Uber's new option to tip a driver - introduced to Australia and New Zealand yesterday - sparked immediate conspiracy theories on social media.
There was suspicion that Uber would clip the ticket on a tip. An Uber spokeswoman says "100 per cent of the tip goes to the driver."
And many expressed the fear that they would get a bad passenger rating if they failed to tip, or tipped low (at the end of a ride, the passenger and driver rate each other out of five stars).
And a link to an Uber driver discussion group in Australia has been been shared on Twitter, featuring a thread where one participant suggests a passenger's star rating be tied to how much they tip (the new tipping option lets you click to give the driver $1, $2, $3 or a custom amount up to $50).
A $1 tip should earn one star, the poster says, a $2 tip two stars and so on.
Uber's spokeswoman says a driver can, in theory, see whether a passenger has tipped before giving them a star rating, but she says what happens in practice is that "a driver usually gives a passenger a rating immediately they finish a ride so they can get on to the next trip, while a passenger usually doesn't rate [or, now, tip] for 15 to 20 minutes - or only when they're prompted when they next open the app."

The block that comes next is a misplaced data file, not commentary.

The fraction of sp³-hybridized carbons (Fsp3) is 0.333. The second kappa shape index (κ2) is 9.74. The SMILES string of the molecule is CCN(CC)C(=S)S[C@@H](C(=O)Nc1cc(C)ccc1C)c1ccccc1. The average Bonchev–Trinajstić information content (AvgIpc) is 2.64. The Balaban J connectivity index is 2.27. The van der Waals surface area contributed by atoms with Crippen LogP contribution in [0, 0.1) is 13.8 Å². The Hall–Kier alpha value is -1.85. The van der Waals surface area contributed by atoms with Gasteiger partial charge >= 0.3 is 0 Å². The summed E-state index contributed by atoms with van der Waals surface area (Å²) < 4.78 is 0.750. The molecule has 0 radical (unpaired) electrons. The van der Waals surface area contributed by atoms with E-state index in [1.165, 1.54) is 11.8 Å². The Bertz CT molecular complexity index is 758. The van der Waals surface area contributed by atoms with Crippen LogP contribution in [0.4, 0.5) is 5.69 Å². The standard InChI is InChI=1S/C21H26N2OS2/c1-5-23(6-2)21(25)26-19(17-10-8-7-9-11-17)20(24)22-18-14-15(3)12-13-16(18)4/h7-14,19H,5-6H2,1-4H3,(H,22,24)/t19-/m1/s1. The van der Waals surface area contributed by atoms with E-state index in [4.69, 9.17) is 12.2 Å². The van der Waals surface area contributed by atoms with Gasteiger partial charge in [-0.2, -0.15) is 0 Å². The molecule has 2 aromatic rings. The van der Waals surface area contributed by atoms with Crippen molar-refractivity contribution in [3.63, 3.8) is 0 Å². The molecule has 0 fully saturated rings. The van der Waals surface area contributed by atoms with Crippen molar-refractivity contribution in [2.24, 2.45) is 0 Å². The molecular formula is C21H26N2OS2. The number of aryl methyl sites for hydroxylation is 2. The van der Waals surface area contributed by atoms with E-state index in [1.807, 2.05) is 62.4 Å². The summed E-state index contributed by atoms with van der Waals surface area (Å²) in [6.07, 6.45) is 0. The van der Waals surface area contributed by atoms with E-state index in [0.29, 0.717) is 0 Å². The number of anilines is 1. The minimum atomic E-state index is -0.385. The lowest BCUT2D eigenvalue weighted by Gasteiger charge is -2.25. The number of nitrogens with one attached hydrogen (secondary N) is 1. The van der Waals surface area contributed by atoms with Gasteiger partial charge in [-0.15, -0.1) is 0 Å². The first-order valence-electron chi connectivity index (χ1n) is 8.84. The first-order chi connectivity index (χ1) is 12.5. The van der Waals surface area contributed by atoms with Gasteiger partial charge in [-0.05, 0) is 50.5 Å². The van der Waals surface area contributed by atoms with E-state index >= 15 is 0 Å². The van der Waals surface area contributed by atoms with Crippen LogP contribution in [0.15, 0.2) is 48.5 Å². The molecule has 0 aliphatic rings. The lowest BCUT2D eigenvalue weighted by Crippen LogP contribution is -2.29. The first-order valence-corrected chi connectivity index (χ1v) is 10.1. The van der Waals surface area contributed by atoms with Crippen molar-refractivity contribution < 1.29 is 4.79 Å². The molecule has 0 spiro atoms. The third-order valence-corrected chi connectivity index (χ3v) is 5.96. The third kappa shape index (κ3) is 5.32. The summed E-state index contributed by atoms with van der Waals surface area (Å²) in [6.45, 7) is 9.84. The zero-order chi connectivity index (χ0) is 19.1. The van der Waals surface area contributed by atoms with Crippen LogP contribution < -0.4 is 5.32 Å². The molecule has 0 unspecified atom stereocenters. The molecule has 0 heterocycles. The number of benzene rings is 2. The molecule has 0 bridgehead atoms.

There's a 30-day window to leave a tip - so unlike when you're at the till in an uncomfortable transaction with a restaurant cashier, your Uber driver won't know if you're being cheap or might deliver a $5 bonus in a few minutes ... or days.
She says there was no change to rating patterns after tipping was introduced in the UK in 2017, but nevertheless "We'll be watching things closely and make changes if there's any abuse of the system."
Uber rivals respond
On Twitter, some have said Uber's new tipping feature will push them toward homegrown rival Zoomy, backed by the rich list Spencer family. Zoomy also takes a smaller clip of the ticket (15 per cent to Uber's 25 to 28 per cent), though the fact it makes less use of surge pricing also means a smaller ticket to clip.
Zoomy chairman Ben Unger says, "When we first designed the Zoomy app we put in functionality for tipping. We never switched it on. We got so many observations from Uber drivers about how little they earned after the Uber fees, we listened and put in a much lower fee structure so that the driver is fairly rewarded on each and every ride."
He adds, "We believe Kiwi companies work on a quality service being an expectation, not an exception. We encourage the drivers that take our rides to share that view."
The India-founded Ola, which recently launched in NZ, does not offer a tipping option and is not about to add one.
"Riders should not be asked to pay more for drivers, it's the rideshare companies who should be paying drivers more," Ola NZ country manager Brian Dewil says.
Ola, like Zoomy, takes a 15 per cent commission.